Danish inventor denies killing former SCMP reporter Kim Wall but once claimed his home-made submarine was ‘cursed’
Known for his foul temper and fallouts with former colleagues, Madsen, who describes himself as an “inventepreneur” on his website, is to undergo a psychiatric evaluation
An eccentric Danish inventor who is being held over the grisly death of a Swedish reporter whose headless torso was found at sea has denied killing her and mutilating her body, police said on Friday.
“The suspect denies homicide and desecration of a human body,” Copenhagen police said in a statement, referring to Peter Madsen, 46, who is being held on suspicion of killing 30-year-old Kim Wall, a former South China Morning Post journalist.
Madsen, held in formal custody since August 12 on suspicion of “negligent manslaughter”, claims Wall died in an accident on board a submarine he built, claiming that he subsequently dumped her body in the sea south of Copenhagen. And he denies cutting off her legs and limbs.
Investigators say Wall’s body was “deliberately” mutilated and weighed down with a metal object to try and avoid detection.
She was last seen on board Madsen’s 60-foot (18-metre) Nautilus submarine on August 10 when she went to interview him. Investigators found traces of her blood inside the vessel.
Danish prosecutors are seeking to charge him with murder and have until September 5 to request an extension of his custody.
Known for his foul temper and fallouts with former colleagues, Madsen, who describes himself as an “inventepreneur” on his website, is to undergo a psychiatric evaluation.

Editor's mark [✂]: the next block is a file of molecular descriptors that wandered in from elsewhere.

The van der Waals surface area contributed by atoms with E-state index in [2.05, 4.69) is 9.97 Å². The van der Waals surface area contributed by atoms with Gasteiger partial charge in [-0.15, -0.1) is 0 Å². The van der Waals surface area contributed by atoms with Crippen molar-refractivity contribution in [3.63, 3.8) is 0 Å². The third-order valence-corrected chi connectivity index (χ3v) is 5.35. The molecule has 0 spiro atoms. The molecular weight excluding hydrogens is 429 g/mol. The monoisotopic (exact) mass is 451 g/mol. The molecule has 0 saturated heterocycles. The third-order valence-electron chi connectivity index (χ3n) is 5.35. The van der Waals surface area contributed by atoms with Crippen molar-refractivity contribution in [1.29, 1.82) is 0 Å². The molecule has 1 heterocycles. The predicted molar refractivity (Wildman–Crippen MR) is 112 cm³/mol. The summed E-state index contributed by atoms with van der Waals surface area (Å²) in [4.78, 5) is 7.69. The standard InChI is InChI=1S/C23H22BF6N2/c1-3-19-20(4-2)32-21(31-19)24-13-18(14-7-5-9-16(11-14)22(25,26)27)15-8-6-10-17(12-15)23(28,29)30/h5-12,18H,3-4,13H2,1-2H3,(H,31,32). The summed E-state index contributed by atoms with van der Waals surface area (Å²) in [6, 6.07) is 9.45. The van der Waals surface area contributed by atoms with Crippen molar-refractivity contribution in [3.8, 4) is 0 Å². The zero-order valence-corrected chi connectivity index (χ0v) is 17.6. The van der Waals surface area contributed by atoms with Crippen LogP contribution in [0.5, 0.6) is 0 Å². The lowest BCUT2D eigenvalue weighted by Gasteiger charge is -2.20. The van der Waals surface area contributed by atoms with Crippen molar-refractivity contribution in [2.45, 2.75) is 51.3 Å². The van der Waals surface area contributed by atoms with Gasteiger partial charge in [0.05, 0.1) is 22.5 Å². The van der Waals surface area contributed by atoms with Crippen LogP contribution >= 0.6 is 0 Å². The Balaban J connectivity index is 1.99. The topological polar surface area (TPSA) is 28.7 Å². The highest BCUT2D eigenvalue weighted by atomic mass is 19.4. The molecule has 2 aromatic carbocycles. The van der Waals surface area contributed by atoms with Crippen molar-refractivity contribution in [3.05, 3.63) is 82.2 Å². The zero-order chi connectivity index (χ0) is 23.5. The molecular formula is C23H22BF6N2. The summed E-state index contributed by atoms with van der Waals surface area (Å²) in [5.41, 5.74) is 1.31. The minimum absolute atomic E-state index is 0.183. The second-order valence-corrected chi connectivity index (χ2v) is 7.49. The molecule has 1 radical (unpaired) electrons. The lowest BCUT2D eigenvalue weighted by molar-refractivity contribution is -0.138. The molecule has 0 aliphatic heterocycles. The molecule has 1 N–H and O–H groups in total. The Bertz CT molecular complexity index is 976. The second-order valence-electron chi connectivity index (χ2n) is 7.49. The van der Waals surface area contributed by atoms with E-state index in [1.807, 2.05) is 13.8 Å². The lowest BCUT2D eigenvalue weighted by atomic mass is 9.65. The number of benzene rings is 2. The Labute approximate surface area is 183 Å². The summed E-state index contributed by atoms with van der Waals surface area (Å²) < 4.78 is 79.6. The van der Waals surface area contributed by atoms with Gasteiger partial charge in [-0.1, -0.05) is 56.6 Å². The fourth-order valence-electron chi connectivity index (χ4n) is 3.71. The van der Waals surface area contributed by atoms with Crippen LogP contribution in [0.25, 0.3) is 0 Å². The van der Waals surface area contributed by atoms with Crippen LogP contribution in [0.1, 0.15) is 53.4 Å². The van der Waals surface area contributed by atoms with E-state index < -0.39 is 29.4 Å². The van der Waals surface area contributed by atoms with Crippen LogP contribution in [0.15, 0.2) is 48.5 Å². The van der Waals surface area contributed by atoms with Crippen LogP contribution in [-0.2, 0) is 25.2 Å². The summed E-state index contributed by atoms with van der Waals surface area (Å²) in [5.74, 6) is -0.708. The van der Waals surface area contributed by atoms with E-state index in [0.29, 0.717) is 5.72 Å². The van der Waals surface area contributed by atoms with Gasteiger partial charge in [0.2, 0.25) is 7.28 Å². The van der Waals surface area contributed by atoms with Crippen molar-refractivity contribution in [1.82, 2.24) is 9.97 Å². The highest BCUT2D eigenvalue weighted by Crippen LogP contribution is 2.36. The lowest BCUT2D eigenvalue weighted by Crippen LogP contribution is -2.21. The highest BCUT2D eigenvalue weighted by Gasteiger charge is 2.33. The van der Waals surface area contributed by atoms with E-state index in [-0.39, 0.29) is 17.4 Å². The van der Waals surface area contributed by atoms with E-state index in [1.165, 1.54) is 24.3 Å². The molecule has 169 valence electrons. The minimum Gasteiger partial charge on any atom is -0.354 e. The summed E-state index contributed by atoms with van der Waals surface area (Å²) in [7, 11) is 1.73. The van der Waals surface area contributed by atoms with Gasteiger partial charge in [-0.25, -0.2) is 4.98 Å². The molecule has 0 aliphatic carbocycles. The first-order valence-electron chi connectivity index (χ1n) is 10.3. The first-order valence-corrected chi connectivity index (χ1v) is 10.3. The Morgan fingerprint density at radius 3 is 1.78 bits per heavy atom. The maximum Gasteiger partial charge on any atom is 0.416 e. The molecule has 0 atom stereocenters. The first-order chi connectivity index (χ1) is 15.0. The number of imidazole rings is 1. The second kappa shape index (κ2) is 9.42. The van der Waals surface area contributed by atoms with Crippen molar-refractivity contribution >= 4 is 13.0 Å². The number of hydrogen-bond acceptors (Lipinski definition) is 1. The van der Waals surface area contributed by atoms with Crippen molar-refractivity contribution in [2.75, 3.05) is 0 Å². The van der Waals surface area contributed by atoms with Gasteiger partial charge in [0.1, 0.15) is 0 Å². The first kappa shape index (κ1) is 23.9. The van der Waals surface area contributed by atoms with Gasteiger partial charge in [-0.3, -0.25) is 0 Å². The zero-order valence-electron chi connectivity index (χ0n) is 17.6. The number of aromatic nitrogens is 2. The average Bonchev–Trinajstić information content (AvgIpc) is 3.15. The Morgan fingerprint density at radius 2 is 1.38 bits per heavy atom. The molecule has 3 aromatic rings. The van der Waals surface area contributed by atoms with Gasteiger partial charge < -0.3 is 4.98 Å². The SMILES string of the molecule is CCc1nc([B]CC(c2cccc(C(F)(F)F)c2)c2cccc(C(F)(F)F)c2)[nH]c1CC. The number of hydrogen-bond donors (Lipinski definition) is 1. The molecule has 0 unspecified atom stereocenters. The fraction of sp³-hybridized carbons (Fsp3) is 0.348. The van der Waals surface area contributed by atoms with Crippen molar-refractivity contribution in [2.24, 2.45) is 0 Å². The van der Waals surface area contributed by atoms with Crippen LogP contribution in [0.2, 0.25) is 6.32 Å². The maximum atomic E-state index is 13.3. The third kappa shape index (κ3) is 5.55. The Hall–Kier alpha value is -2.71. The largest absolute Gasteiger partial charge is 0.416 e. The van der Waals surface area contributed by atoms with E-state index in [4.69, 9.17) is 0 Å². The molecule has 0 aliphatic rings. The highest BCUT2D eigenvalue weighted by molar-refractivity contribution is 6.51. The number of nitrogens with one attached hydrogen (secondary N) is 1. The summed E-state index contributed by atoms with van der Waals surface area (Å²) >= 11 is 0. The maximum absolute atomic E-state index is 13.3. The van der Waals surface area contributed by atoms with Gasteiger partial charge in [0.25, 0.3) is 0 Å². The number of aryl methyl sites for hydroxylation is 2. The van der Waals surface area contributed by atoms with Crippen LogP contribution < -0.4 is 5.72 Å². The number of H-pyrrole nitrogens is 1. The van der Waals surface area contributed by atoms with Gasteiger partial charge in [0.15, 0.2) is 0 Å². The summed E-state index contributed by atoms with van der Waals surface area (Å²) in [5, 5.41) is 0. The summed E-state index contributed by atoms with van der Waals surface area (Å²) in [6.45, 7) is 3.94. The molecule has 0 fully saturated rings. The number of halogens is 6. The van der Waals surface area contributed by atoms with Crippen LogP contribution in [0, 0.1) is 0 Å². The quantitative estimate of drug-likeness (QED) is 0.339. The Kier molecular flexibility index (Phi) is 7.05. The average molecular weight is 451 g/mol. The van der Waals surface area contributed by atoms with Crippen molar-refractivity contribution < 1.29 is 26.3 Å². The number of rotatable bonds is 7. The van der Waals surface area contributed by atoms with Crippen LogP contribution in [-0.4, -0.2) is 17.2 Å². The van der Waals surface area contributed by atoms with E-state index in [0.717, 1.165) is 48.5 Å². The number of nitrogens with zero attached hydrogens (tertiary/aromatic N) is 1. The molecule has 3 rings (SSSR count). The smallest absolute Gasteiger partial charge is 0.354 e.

Wall’s boyfriend reported her missing a day after the interview with Madsen. That same day, Madsen was rescued from waters between Denmark and Sweden shortly before his submarine sank.
Investigators recovered and searched the sunken vessel, which police believe Madsen sank intentionally.
Madsen, who is reportedly married, has a reputation for histrionics and has angered many along his way.
The Nautilus was the biggest private submarine ever made when Madsen built it in 2008 with help from a group of volunteers.
The volunteers were engaged in a dispute over the Nautilus between 2014 and 2015 before members of the board decided to transfer the vessel’s ownership to Madsen, according to the website.
In 2015, Madsen had sent a text message to two members of the board claiming: “there is a curse on Nautilus”.
“That curse is me. There will never be peace on Nautilus as long as I exist,” Madsen wrote, according to a post written by the volunteers in Danish on the website.
Danish police are still searching for the clothes Wall wore on the submarine: an orange fleece, a skirt and white sneakers.
According to her former class mate and close friend Yan Cong, the sneakers had sentimental value.
“We sent each other photos of us wearing the sneakers during reporting trips from different parts of the world,” Cong said. “I believe she was wearing them when she went missing.”
Wall was a graduate of Columbia Graduate School of Journalism who had planned to move to Beijing to pursue her career, Cong said.
Wall worked as an editorial intern and reporter in Hong Kong for the South China Morning Post from June to September, 2013, covering news about China for the national desk.